Malware

First threats in a post-phishing world emerge

Post-phishing attacks uncovered.
Post-phishing attacks uncovered.

Researchers at XM Cyber have uncovered a new means of carrying out e-mail attacks without the user or cyber security teams knowing. Attackers convert the user's account into a tool to invade the network and cause ongoing damage.

XM Cyber, an APT (advanced penetration testing) simulation platform provider, refers to these as 'the first threats of a post-phishing world'.

Igal Gofman, head of security research for XM Cyber, says he is always looking for new ways to simulate advanced lateral movement, sophisticated Active Directory escalation, persistence, and exfiltration.

"A recent area of focus has been on defeating network and domain boundaries by moving laterally within the network, with a focus on pivoting from unsecured networks to isolated secure networks."

The team simulated how a skilled adversary can easily pivot a compromised network by abusing commonly used email applications. "Many email clients are built right into modern operating systems and can potentially help facilitate lateral movement," he explained.

Post exploitation techniques

The techniques he describes are considered as post-exploitation, which means the user account has been breached and the adversary has full control over the user's workstation.

"In many cases, adversaries use compromised account credentials to access employees' emails in order to change their bank account information, sometimes adding a malicious Outlook rule to prevent the user from receiving alerts regarding a deposit or withdraw change. There are many account breach vectors, including phishing and password spraying."

He says XM Cyber has seen adversaries abusing cloud synchronisation options to sync malicious metadata such as email rules back to the user's workstation. Other techniques that were recently discovered by Black Hills penetration testers involve syncing Outlook Web Add-Ins to the user workstations. Those attacks are relatively easy to initiate and can be performed from the cloud.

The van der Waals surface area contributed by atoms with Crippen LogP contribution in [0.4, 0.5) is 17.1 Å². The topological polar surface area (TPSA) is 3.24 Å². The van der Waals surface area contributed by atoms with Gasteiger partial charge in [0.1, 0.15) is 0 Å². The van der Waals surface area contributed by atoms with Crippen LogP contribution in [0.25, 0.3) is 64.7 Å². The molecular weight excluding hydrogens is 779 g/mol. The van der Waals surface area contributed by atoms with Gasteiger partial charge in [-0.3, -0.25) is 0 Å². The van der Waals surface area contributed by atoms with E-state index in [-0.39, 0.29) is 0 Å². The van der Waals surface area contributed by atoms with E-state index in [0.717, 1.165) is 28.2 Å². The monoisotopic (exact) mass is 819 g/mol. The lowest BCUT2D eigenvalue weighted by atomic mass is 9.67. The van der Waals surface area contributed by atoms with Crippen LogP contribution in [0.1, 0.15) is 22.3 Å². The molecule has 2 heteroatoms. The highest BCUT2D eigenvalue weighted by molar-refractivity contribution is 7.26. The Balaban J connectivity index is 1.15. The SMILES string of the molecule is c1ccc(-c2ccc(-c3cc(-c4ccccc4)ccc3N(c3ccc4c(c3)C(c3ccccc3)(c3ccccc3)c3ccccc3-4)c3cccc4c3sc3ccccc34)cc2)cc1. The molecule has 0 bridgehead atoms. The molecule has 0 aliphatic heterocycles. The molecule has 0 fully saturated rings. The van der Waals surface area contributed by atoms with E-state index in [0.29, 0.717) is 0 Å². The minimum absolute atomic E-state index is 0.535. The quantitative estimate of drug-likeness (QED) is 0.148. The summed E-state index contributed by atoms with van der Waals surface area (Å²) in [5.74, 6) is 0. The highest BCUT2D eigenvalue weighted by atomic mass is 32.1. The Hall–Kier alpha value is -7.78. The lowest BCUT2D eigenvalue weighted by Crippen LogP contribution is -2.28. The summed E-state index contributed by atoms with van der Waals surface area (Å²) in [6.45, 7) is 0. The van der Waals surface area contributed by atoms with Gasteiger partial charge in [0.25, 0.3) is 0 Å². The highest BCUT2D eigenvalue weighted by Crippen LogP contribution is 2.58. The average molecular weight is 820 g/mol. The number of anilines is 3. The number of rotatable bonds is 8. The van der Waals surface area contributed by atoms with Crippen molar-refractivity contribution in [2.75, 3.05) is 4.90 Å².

According to Gofman, by performing a phishing campaign, the attacker can gain system access to a user's workstation and can control the installed mail client and all related communication. Instead of targeting users outside the organisation by sending phishing emails or using cloud services to sync malicious metadata, the cyber criminal can control all communication.

Watering hole sites

He says in many instances, advanced threat actors establish an internal Command & Control (C2 server) that can be used as a jump server to the outside world. "The jump server can act as a middleware between the infected workstations and an external C2 server. The internal C2 server can also be used as a man-in-the-middle proxy or a watering hole site."

Watering hole attacks happen when the target is a particular group, region or organisation. The actors behind the attack take note of the Web sites used by the target, and infects one or more of them with malicious code. It is usually only a matter of time before a member of the target group is compromised.

In this way, attackers are able to manipulate all mail hyperlinks shared by the compromised workstations or users, to redirect the recipients to an internal watering hole Web site, bypassing many of the link detection and firewall application control mechanisms. "The C2 server initiates a browser exploit to get a system-level privilege. If this attack is performed outside of the corporate perimeter without an internal C2 server, the risk of being caught is much higher."